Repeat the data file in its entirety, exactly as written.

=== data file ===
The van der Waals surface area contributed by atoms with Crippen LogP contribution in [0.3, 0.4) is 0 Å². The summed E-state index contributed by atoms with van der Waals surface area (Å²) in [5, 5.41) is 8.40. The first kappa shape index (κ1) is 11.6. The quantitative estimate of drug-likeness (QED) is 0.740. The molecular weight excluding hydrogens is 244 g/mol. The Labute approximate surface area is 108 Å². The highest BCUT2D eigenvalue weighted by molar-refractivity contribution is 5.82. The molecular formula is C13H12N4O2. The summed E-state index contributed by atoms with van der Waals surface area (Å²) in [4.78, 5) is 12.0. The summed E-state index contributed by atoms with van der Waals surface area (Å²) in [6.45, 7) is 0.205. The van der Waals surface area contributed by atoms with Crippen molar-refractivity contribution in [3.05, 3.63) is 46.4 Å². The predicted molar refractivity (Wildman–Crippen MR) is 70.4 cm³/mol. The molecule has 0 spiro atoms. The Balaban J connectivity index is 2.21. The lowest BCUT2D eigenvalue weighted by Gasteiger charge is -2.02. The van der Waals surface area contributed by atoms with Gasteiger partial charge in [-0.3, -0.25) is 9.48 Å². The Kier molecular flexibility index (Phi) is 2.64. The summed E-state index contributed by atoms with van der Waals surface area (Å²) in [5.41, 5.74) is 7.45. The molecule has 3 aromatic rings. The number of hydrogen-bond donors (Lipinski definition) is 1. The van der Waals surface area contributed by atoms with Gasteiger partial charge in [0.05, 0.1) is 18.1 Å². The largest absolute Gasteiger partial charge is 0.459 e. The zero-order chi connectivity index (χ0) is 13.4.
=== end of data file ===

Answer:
The van der Waals surface area contributed by atoms with Crippen LogP contribution in [0.3, 0.4) is 0 Å². The summed E-state index contributed by atoms with van der Waals surface area (Å²) in [5, 5.41) is 8.40. The first kappa shape index (κ1) is 11.6. The quantitative estimate of drug-likeness (QED) is 0.740. The molecular weight excluding hydrogens is 244 g/mol. The Labute approximate surface area is 108 Å². The highest BCUT2D eigenvalue weighted by molar-refractivity contribution is 5.82. The molecular formula is C13H12N4O2. The summed E-state index contributed by atoms with van der Waals surface area (Å²) in [4.78, 5) is 12.0. The summed E-state index contributed by atoms with van der Waals surface area (Å²) in [6.45, 7) is 0.205. The van der Waals surface area contributed by atoms with Crippen molar-refractivity contribution in [3.05, 3.63) is 46.4 Å². The predicted molar refractivity (Wildman–Crippen MR) is 70.4 cm³/mol. The molecule has 0 spiro atoms. The Balaban J connectivity index is 2.21. The lowest BCUT2D eigenvalue weighted by Gasteiger charge is -2.02. The van der Waals surface area contributed by atoms with Gasteiger partial charge in [-0.3, -0.25) is 9.48 Å². The Kier molecular flexibility index (Phi) is 2.64. The summed E-state index contributed by atoms with van der Waals surface area (Å²) in [5.41, 5.74) is 7.45. The molecule has 3 aromatic rings. The number of hydrogen-bond donors (Lipinski definition) is 1. The van der Waals surface area contributed by atoms with Gasteiger partial charge in [0.05, 0.1) is 18.1 Å². The largest absolute Gasteiger partial charge is 0.459 e. The zero-order chi connectivity index (χ0) is 13.4.